This leaves protruding portions 6 which are divided by the cavities 4 into an upper section 6a and a lower section 6b.
After forming the trenches 5, the silicon wafer 1 is placed in an oxidation furnace (not shown). A fast thermal oxidation system has been chosen in the present embodiment of the present invention, but the oxidation system can be different.
With this oxidation system the silicon wafer 1 was subjected to the flux in an oxygen-rich environment and the temperature was raised to 1000° C. for 30 minutes.
The buried layer, which contains a high density of cavities 4, is uniformly oxidized through an oxide thickness that depends on the oxidation time and temperature, as shown in FIG. 3.
Oxidation of the buried silicon layer 7 is allowed by the transport of oxygen through the trenches 5 and in the porous structure of the cavity 4 formed by ion implanting.
This forms a uniform buried layer 8 that divides the protruding portions 6 into an upper silicon layer 6a and into a lower layer 6b, as shown in FIG. 4. The upper layer 6a, insulated by the buried oxide layer 8, is of high quality, since the slight damage thereof produced by the helium ion implanting is removed during the thermal process that produces oxidation. In particular, the damage occurs in the form of point-like defects which are eliminated by the thermal treatment.
Further thermal processes after the oxidation process are possible and can be used to improve the quality of the silicon itself. The wafer 1 thus obtained can then be introduced in any production cycle for forming semiconductor devices.
The method according to the present invention fully achieves the intended aim and objects. The method according to the present invention is simple, inexpensive, and obtains high-quality material. The simplicity of the method arises from the fact that only a small number of steps are required: the formation of the trenches 5; the implanting of light ions 3 to form cavities 4; and oxidation. These steps can also be performed in a sequence other than the one described herein.
The lower cost arises from the fact that no specialized substrates need be used and that the above described steps are well-known and normally used in the production of semiconductor devices. Intense beams of helium and other light ions can be easily extracted from conventional ion implanting machines.
The high quality of the material obtained arises from the fact that the light ions produce defects that can be easily eliminated close to the surface of the wafer.
The invention thus conceived is susceptible to numerous modifications and variations, all of which are intended to be within the scope of the inventive concept.
Thus, for example, various light elements can be used instead of helium. The formation of bubbles by implanting hydrogen and noble gases, including even heavier ions (included in any case within the category of light atoms) such as neon, is known in the art.
It is furthermore possible to form the trench structure 5 first and then implant the ions.
The structure shown in FIG. 2 can furthermore be formed in different ways. For example, the silicon columns or protruding portions 6 can be grown on the surface of the wafer 1.
In this way the various production steps can be performed in different orders. The cavities 4 can also be formed during the oxidation process itself instead of as a separate step.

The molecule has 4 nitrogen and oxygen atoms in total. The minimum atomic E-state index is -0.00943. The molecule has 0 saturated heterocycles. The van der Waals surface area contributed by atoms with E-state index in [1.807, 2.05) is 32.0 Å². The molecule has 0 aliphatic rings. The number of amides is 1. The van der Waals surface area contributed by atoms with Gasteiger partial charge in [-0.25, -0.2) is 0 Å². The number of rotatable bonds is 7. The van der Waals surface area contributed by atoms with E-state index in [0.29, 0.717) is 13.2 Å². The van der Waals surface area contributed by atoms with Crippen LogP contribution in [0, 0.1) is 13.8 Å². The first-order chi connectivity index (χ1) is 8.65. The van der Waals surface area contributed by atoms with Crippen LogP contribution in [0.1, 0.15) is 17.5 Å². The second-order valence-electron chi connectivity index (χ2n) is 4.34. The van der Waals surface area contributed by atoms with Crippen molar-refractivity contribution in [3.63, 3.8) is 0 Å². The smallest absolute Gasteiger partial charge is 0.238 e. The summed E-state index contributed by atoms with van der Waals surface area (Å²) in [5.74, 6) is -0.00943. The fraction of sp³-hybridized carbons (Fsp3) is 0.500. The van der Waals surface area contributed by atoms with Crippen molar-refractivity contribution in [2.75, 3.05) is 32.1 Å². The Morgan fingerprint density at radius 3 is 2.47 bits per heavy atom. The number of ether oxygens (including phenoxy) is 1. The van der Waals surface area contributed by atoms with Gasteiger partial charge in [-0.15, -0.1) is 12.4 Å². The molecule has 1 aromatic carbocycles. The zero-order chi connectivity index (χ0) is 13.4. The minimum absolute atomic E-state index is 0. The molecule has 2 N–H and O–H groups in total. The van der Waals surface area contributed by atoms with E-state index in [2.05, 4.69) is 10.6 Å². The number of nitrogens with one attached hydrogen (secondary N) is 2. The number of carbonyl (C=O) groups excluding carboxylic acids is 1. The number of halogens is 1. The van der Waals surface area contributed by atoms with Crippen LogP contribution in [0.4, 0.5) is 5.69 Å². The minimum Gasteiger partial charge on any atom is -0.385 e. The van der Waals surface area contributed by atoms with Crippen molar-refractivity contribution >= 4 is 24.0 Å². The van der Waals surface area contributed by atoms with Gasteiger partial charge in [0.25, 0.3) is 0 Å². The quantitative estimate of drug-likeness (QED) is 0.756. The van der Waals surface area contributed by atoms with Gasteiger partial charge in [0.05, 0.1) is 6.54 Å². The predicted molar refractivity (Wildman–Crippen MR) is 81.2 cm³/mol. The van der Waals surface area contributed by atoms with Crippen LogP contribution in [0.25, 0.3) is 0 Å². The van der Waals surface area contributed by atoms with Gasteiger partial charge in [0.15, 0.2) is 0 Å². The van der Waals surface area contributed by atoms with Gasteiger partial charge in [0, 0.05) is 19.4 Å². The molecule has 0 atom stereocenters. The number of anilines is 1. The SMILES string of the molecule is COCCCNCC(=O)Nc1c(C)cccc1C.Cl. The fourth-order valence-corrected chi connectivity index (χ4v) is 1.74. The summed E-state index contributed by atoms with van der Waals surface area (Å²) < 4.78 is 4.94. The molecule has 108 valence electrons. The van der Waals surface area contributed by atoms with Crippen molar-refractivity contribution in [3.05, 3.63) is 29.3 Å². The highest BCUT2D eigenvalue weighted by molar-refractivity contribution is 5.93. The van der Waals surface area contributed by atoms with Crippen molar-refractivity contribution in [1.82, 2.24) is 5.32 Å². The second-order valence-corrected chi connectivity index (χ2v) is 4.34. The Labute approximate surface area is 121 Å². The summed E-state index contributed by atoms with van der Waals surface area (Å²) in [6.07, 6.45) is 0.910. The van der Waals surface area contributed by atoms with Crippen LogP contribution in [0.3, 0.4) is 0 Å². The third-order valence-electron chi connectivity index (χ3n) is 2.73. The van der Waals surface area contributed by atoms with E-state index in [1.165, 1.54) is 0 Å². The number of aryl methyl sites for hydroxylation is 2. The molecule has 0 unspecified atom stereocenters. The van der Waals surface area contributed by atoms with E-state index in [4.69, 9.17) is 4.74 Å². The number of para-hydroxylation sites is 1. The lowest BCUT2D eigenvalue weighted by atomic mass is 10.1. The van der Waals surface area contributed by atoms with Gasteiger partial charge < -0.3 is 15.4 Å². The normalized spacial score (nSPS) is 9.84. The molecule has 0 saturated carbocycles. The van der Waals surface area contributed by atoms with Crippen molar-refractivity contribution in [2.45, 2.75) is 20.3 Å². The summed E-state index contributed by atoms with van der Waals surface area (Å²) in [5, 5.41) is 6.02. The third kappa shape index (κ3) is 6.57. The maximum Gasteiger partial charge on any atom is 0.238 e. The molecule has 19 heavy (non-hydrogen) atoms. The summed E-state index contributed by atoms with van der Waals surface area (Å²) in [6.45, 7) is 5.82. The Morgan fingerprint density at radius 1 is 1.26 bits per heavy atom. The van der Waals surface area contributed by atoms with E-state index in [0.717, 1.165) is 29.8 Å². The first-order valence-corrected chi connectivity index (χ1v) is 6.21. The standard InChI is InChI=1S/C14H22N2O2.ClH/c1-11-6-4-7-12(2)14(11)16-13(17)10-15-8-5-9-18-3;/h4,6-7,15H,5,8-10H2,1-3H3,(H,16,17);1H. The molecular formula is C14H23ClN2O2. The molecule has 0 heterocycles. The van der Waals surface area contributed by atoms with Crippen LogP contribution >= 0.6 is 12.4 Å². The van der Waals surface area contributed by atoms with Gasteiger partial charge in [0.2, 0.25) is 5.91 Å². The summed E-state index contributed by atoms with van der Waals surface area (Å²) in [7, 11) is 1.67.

Having thus described at least one illustrative embodiment of the invention, various alterations, modifications, and improvements will readily occur to those skilled in the art. Such alterations, modifications and improvements are intended to be part of this disclosure, and are intended to be within the spirit and scope of the invention. For example, the materials employed, as well as their shapes and dimensions, may be modified according to the requirements of the device. Accordingly, the foregoing description is by way of example only and is not intended as limiting. The invention is limited only as defined in the following claims and the equivalents thereto.
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|Citing Patent||Filing date||Publication date||Applicant||Title|
|US6168981 *||Jan 6, 1999||Jan 2, 2001||Consorzio Per La Ricerca Sulla Microelettronica Nel Mezzogiorno||Method and apparatus for the localized reduction of the lifetime of charge carriers, particularly in integrated electronic devices|
|US6534380 *||Jul 17, 1998||Mar 18, 2003||Denso Corporation||Semiconductor substrate and method of manufacturing the same|
|US7977167 *||Oct 23, 2009||Jul 12, 2011||Infineon Technologies Ag||Method of producing a field effect transistor arrangement|
|US8614501 *||Feb 1, 2010||Dec 24, 2013||Soitec||Method of producing a layer of cavities|
|US20080203484 *||Feb 23, 2007||Aug 28, 2008||Infineon Technologies Ag||Field effect transistor arrangement and method of producing a field effect transistor arrangement|
|US20100041185 *||Oct 23, 2009||Feb 18, 2010||Infineon Technologies Ag||Method of producing a field effect transistor arrangement|
|US20110278597 *||Feb 1, 2010||Nov 17, 2011||S.O.I.Tec Silicon On Insulator Technologies||Method of producing a layer of cavities|
|DE102008010110B4 *||Feb 20, 2008||Mar 9, 2017||Infineon Technologies Ag||Verfahren zum Herstellen eines Halbleiterelements mit vergrabener Oxidschicht und einer Feldeffekttransistor-Anordnung mit vergrabener Oxidschicht|
|U.S. Classification||438/164, 438/407, 438/766, 257/E21.339, 257/E21.568|
|International Classification||H01L21/02, H01L21/265, H01L21/762, H01L21/316, H01L27/12|
|Cooperative Classification||H01L21/26533, H01L21/76254|
|European Classification||H01L21/265A4, H01L21/762D8B|
|Sep 14, 1995||AS||Assignment|
Owner name: CONSORZIO PER LA RICERCA SULLA MICROELETTRONICA NE
Free format text: ASSIGNMENT OF ASSIGNORS INTEREST;ASSIGNORS:CAMPISANO, SALVATOR UGO;RAINERI, VITO;REEL/FRAME:007720/0111
Effective date: 19950821
|Aug 24, 2001||FPAY||Fee payment|